A weir is constructed each season by pounding in vertical piles, then crossing the piles with long straight sticks, then filling in vertical branches. When fish swim to the weir leader (the straight part that comes out from shore), they are diverted into the pound, where they swim around in circles. The seine net is set inside the weir to catch the herring.
Weir fishing was practiced by Maine's Natives, and was especially popular further east where big tides made putting a "Fence in the Water" relatively easy.
In the 1940s there was a herring weir in Rockport Harbor, here worked by Harlan Hurd. After a seine net is set and pursed inside the weir, the fish are dipped from the seine into a herring carrier, a sizable power boat that carried herring to a cannery and usually were cannery-owned. The late 1940s saw the height of the canning industry with the largest amounts ever packed. Just after this photo was taken herring carriers started to use fish pumps which could pump herring out of a weir or seine and into the hold of the carrier, saving hours of work.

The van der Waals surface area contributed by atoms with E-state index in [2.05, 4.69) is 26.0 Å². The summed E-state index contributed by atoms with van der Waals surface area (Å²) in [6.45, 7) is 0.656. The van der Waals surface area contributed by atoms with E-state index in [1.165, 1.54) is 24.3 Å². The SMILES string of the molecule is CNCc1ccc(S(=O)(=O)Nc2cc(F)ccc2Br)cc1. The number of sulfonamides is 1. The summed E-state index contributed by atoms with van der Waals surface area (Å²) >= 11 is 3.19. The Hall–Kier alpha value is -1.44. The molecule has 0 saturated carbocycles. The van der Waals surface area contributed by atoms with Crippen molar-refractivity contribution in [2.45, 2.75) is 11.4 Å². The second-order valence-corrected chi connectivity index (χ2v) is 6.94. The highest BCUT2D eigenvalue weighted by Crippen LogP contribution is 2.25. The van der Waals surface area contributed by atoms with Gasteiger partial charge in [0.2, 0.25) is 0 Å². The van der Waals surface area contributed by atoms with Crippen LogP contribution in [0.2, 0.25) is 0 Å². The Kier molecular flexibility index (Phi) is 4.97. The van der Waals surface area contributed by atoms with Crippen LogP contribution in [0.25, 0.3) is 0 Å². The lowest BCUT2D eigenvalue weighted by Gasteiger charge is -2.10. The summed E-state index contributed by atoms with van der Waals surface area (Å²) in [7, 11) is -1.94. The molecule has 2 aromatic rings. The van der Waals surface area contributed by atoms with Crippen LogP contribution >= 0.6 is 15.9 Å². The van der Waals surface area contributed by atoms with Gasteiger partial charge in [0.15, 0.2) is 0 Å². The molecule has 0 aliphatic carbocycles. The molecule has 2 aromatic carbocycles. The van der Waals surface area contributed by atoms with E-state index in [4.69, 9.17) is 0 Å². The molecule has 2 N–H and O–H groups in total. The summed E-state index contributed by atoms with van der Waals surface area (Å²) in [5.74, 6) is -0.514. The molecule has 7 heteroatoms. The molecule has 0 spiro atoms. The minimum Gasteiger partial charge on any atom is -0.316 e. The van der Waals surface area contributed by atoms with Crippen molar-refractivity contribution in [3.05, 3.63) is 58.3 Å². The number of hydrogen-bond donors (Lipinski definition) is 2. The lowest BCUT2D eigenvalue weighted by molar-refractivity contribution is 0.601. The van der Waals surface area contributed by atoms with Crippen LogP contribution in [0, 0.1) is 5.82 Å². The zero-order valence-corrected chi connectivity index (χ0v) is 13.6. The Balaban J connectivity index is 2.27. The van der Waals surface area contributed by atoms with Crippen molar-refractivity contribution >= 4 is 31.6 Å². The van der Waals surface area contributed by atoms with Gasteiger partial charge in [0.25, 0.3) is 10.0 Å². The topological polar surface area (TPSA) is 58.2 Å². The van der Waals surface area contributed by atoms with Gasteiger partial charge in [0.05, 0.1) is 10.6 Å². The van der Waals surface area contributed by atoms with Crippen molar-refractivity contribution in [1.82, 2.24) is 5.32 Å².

The Gulf of Maine is shown in this part of a much larger chart, Gulf and River St. Lawrence, including the Coast from Breton Island to Cape Cod and the Island & Banks of Newfoundland. The chart was published by the well-known chart maker James Imray of London in 1853. By today's standards these charts have nowhere near the detail that we are accustomed to on our harbor and near coast charts, but they did serve to plan voyages and plot positions of the ship at sea.
Granite was king on Penoboscot Bay islands in the last quarter of the 1800s. After granite was quarried, it was often carved with decorations or carved into statues such as eagles. The work attracted skilled stone cutters from Italy and other European nations to carve figures in the granite for public buildings and churches.
Part of a panorama photograph of the Chincha Islands, off the coast of Peru, where there were tremendous guano deposits. The ships are waiting their turn to load guano for European and North American ports. The photo is taken from Middle Island, looking at the remnants of the guano heaps on North Island.